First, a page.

Vickers Mediums formed the backbone of the British Army’s Experimental Mechanised Force of 1928. This was a revolutionary combat formation that carried out manoeuvres on Salisbury Plain. Unfortunately economic recession and the conservatism of the General Staff stifled the revolution.
The Medium Mark II was completely obsolete by the beginning of World War II. The survivors were used for training during the first few years of the War. Some were issued to combat forces to make up their strength after the loss of most British first line tanks during the retreat from France in 1940. Others were sent to Egypt as training vehicles and were pressed into service with the Western Desert Force. They were buried as fixed defences at Mersa Matruh and Tobruk.
Vickers sold 15 Medium Tanks to the Soviet Union in 1930. Not adopted for production, they were used for training and were known as the ‘English Workman’ tanks. Rather surprisingly, the Finns captured half a dozen of these relics from the Russians in the autumn of 1941. At least one other went to Australia, while a single example of a developed version, the Mark C, was sold to Japan. This vehicle formed the basis of the Japanese Type 89 tank design. A single example of the final version, the Medium Mark D, was sold to Eire where it remained in service until 1940.
Surviving Vickers Medium MkII tank at the Tank Museum, Bovington, England
Vickers Medium Tank variants?
- The Mark I was succeeded by a series of improved models.
- The Mark IA had the maximum armour thickness increased from 6mm to 8mm, a redesigned driver’s hatch and an anti-aircraft mounting for an additional Hotchkiss machine gun.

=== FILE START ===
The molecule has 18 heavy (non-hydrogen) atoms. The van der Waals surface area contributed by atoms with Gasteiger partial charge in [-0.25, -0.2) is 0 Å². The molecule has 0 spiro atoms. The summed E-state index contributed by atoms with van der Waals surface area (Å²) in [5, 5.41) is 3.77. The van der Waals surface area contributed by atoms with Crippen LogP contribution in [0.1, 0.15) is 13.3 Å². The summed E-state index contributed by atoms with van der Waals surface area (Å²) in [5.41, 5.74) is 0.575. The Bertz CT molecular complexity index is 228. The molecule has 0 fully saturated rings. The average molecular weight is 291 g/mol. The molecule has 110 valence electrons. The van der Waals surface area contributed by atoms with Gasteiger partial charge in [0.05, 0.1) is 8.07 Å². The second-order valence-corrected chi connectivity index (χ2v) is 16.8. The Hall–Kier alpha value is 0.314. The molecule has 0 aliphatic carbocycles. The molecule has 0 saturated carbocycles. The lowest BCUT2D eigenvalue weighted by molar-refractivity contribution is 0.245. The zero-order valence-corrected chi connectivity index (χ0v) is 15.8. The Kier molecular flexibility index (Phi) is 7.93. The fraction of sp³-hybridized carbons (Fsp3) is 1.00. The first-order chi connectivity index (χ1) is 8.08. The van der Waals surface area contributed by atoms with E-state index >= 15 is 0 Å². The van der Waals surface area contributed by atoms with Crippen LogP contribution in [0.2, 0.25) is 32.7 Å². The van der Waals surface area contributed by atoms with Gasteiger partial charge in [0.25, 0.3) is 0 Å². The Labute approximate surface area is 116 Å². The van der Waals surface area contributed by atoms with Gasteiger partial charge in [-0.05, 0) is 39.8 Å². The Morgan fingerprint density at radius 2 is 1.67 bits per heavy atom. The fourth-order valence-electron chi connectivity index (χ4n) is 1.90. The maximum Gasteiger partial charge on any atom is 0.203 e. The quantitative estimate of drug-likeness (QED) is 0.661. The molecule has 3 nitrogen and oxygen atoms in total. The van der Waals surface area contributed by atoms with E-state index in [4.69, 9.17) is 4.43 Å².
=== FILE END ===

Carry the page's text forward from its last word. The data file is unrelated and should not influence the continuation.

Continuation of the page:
- The Mark IA* was fitted with a commander’s cupola; the Hotchkiss machine guns were all replaced by a single Vickers machine gun mounted co-axially with the 3pdr main gun.
- The Mark I (Indian Pattern) was only armed with machine guns.
- The Mark II, introduced in 1925 was similar to the Mark I; armoured skirting plates protected the tracks.
- The Mark II* dispensed with the Hotchkiss machine guns and had a co-axial Vickers machine gun instead.
- The Mark II**, converted from Mark II* tanks, had separate mountings for the 3pdr and a 0.303 inch Vickers machine gun; an armoured container for a radio was fitted to the rear of the turret.
- The Mark IIA had the ventilator, fitted to the left side of the tank, covered by an armoured box.
Medium MkII tanks in London
Tanks took to the streets of London as part of the British Government’s response to the General Strike (4th – 13th May 1926). The strike was called to protest pay reductions and worsening conditions for 1.2 million coal miners. Around 1.7 million other workers took part, mainly those employed in transportation, printing and iron and steelworking. Several thousand volunteers came forward to try and maintain essential services, such as food deliveries. The government deployed unarmed soldiers and volunteer Special Constables to help protect them and to assist the Police. As part of this effort the 3rd Battalion Royal Tank Corps deployed two Companies of Peerless Armoured Cars and one Company of Vickers Medium Mark II Tanks to London.
Where can I find other preserved Vickers Medium Tanks?
- MkI - Special Services Battalion Museum, Bloemfontein, South Africa
- MkII - Bovington Tank Museum (UK) – running condition
- MkII - Royal Australian Armoured Corps Tank Museum, Puckapunyal, VIC, Australia
- MkIIA - U.S. Army Center for Military History Storage Facility Anniston, AL, USA
- Source - Pierre-Oliver Buan - http://the.shadock.free.fr/Surviving_Panzers.html